Photography Etiquette When Travelling

Stephen F. Dennstedt

Don’t be THAT person. I certainly don’t expect everyone to be a serious photographer but with the advent of the cellphone and the resulting ubiquitous Selfie everyone seems to think they have a right to be rude.

It appears to be part & parcel of our new uncivil global culture. It used to be just the ugly American that got the bad rap for uncouth behaviour but other cultures now seem to be following our lead. And it’s not just the young folks who are guilty.

Nowhere is this new rude behaviour more evident than at our world’s most iconic tourist destinations. If Joel and I could afford to hire private guides to authentic locations (with serious photography in mind) we would but it’s prohibitively expensive for the everyday traveller and especially for the budget traveller (backpackers & trekkers) like us. I try to keep my blog posts positive and studiously avoid the temptation to dwell on petty irritations, frustrations and false drama that permeate so many blogs these days. But sometimes the frustration just boils over.

Like I said earlier if we could afford private guides we would. We’ve done so several times before while trekking Latin America and they are indispensable when shooting wildlife in strange and out-of-the-way locations—but they are usually affordable in both Latin America and Asia—not so much as we travel east through Iceland, Ireland, Scotland, England and Eastern Europe. To see the sights we are having to hookup with non-photography commercial tour groups. These groups are not helpful to serious photographers—you gotta trust me on this. But you do what you have to do.

Common courtesy in these groups is nonexistent and photography etiquette is completely unheard of. I’m an old guy (I turned 70 this past May) and grew up with manners and consideration for others. When I travel with a group like that I leave my tripod and filters back at the hostel, guesthouse or local hotel. I don’t want to get in the way of others or slow them down in any way. Just a little consideration in return would be nice but it rarely happens. I get it—I’ve lived too long for these folks and I am just taking up room in their eyes but I wouldn’t trade places with them for a million dollars.

I don’t particularly like being a crotchety, grumpy old man but this new world order (with its lack of civility) drives me bonkers. We’ve taken two daylong excursions into Iceland’s hinterland to see the sights—and the sights have been beautiful. But the human behaviour on display during these excursions has been atrocious and downright disgusting. We’re not big on the group dynamic anyway (we prefer the solo experience) but we try to behave appropriately when forced to mingle with the herd. We will often choose to bypass iconic tourist spots in favour of lesser known authentic sights.

Some observations—if you do any of these things yourself (doubtful if you’re reading this blog on a regular basis) then stop it. Just STOP IT. The whole time the bus is travelling to its various locations no one is looking out the window to see the sights, their little deformed thumbs are dancing over their cellphones. Seriously folks? The minute the bus stops everyone is clambering for the exits, it doesn’t matter if it’s their turn or not. They literally run to the scenic wonder with their Selfie-stick and cellphone in hand and start doing stupid shit (you look like idiots).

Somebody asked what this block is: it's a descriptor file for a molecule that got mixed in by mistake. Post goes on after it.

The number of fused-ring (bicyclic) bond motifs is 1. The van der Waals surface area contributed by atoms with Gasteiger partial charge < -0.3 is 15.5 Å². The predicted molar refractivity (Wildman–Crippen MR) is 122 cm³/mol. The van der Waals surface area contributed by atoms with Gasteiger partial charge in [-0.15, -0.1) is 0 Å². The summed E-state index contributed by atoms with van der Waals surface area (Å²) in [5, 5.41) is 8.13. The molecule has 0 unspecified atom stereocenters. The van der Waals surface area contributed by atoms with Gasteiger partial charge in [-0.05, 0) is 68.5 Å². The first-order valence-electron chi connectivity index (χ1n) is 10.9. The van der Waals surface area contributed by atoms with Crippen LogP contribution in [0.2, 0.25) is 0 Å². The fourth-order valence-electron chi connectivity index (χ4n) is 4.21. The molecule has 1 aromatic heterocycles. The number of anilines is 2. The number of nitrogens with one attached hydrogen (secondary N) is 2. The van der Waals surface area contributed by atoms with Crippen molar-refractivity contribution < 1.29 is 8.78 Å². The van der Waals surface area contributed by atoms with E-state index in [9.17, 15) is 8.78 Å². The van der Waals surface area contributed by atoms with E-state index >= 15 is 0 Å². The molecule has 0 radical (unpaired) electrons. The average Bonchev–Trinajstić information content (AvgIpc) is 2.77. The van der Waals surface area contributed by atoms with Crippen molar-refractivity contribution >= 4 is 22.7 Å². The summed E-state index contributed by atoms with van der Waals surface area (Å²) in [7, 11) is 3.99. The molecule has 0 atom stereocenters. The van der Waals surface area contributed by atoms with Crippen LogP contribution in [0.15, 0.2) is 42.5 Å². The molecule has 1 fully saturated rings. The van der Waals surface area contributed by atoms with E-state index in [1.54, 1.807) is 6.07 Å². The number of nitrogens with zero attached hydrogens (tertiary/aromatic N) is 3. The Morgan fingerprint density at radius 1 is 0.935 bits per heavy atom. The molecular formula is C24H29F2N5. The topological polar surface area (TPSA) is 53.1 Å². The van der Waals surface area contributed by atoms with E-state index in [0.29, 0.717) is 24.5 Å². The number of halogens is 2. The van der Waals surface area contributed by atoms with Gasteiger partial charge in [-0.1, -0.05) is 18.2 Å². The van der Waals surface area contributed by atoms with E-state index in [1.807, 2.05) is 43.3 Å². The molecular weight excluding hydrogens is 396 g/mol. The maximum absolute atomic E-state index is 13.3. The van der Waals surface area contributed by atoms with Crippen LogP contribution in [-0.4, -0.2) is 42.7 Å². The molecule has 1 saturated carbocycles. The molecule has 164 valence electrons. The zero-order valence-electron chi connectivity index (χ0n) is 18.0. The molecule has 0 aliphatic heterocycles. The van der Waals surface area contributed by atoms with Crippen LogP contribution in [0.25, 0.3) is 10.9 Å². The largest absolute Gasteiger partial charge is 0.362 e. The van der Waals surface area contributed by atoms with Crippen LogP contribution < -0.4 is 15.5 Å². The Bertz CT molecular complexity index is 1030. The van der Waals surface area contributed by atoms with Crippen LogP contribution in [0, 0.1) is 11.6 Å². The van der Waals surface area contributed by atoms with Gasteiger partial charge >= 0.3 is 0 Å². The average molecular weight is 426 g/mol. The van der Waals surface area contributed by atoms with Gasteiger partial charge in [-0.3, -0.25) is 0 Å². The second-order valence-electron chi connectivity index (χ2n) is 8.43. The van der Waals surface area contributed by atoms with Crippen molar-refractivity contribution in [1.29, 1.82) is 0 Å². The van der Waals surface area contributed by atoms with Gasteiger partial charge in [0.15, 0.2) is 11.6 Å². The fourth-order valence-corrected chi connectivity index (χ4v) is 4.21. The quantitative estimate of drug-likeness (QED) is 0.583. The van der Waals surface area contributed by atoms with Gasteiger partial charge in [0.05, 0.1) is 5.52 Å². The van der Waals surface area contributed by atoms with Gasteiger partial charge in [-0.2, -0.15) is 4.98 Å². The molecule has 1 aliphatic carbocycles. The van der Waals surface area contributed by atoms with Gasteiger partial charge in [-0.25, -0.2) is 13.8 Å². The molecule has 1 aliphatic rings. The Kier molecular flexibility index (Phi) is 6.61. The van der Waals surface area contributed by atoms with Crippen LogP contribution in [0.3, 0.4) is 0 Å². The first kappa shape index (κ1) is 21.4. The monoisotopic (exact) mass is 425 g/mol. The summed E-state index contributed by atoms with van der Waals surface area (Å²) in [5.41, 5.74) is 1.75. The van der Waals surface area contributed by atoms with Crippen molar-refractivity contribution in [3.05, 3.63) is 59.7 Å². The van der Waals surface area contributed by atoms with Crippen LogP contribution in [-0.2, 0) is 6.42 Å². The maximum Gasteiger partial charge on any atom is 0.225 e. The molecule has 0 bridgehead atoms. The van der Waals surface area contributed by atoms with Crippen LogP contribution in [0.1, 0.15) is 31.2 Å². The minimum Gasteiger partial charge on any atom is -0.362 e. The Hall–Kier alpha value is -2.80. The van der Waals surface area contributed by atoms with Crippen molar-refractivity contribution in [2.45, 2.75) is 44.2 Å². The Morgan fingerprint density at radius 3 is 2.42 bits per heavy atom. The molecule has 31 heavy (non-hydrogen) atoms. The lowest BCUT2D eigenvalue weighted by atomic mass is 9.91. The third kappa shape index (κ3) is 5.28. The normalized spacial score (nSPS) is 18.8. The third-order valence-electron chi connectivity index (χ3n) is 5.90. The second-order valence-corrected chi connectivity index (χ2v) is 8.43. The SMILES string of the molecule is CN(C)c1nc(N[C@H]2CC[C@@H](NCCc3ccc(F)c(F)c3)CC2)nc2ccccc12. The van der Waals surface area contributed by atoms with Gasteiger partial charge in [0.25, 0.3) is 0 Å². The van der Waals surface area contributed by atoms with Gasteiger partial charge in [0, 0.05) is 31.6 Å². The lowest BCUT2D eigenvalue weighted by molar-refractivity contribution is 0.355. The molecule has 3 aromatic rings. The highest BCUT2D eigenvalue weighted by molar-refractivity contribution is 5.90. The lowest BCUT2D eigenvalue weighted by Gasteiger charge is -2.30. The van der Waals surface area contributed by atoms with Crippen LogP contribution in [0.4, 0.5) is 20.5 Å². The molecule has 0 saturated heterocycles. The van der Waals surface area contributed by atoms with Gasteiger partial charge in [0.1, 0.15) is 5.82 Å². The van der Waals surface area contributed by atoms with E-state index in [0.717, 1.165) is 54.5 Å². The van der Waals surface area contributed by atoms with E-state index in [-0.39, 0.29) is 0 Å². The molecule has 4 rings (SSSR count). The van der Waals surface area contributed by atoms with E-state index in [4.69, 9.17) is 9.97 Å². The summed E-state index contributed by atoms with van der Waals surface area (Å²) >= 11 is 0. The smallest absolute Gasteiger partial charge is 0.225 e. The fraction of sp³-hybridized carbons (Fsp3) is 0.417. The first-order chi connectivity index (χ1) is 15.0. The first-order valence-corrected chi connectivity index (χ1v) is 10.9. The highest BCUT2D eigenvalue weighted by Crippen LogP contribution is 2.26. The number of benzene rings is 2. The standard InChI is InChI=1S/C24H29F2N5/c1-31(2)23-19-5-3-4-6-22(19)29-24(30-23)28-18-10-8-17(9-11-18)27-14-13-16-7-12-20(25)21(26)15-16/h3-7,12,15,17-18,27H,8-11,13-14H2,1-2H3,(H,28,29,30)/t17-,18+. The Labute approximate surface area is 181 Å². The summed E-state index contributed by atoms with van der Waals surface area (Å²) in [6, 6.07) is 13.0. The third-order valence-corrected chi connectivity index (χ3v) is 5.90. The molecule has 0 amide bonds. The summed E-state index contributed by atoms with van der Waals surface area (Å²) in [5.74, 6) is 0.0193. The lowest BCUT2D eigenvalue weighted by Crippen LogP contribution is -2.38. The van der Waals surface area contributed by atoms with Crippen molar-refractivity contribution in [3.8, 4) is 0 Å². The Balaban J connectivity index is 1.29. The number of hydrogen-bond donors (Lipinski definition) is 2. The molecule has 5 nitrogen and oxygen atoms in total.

Then they start elbowing and jostling their way into other people’s shots (like mine). And if that’s not enough they ignore all the signs and safety warnings and cross barricades and ropes to further spoil the photographs of others. I have been whacked in the head with Selfie-sticks (several times) and physically shoved aside because I was in their way. Once they get their dumb-ass grinning mug shot they continue to hog the best vantage point so others can’t enjoy the benefit of the location. Then they all run back to the bus or cafe so they shove copious amounts of slop down their gullet.

Simultaneous with downing thousands of calories (they don’t need) they get those gnarly little thumbs moving again. It’s all just mindless behaviour and shallow to the extreme. Then it’s off to the next destination to repeat the same aforementioned routine ad nauseam. We’ve come to learn (the hard way) to stay on the bus until the herd exits, then enjoy our stroll to the scenic beauty that awaits, mill around until the idiots are done with their idiocy and then try to really appreciate what’s before us while they head back to the bus. It’s not the best solution but if I mix in the fray I’m going to hurt someone.

This would be a good time (after my rant) to say the locals in Iceland are wonderful. They are kind, courteous and helpful. This rant is directed at my fellow travellers (not all of course but a very high percentage). Iceland is a beautiful country and if you can afford to travel its hinterlands solo (rent a car or hire a private guide) then do so. If you’re budget constrained like us you will probably have to suffer the indignities of the commercial tours. The tour guides and bus drivers have been wonderful, it’s the damn passengers I’m railing against. Don’t be one of those people. 

Note: In my future posts I promise to regain my emotional equilibrium. My frustrations rarely, if ever, involve locals or the indigenous—it’s my fellow travellers that often get my goat. You might be glad to know that the ugly American stereotype is quickly being overshadowed by other cultures. We’re still known as fat, loud and overly friendly and polite (we tip food servers) but for sheer rudeness I will gladly pass the gauntlet to the Chinese, Russians and French (and despite what you might think I am not a racist). Yeah—I know that’s not politically correct but like I said before I’m old now. SFD  



Southern California Is on Fire Again

Stephen F. Dennstedt

Southern California is on fire again. I was born and raised in Southern California, more specifically San Diego. I am no stranger to the wildfires that can rage through the area. My family, dogs and I survived the massive Cedar Fire that destroyed some of our neighbour’s homes—and a few years later went through the experience again.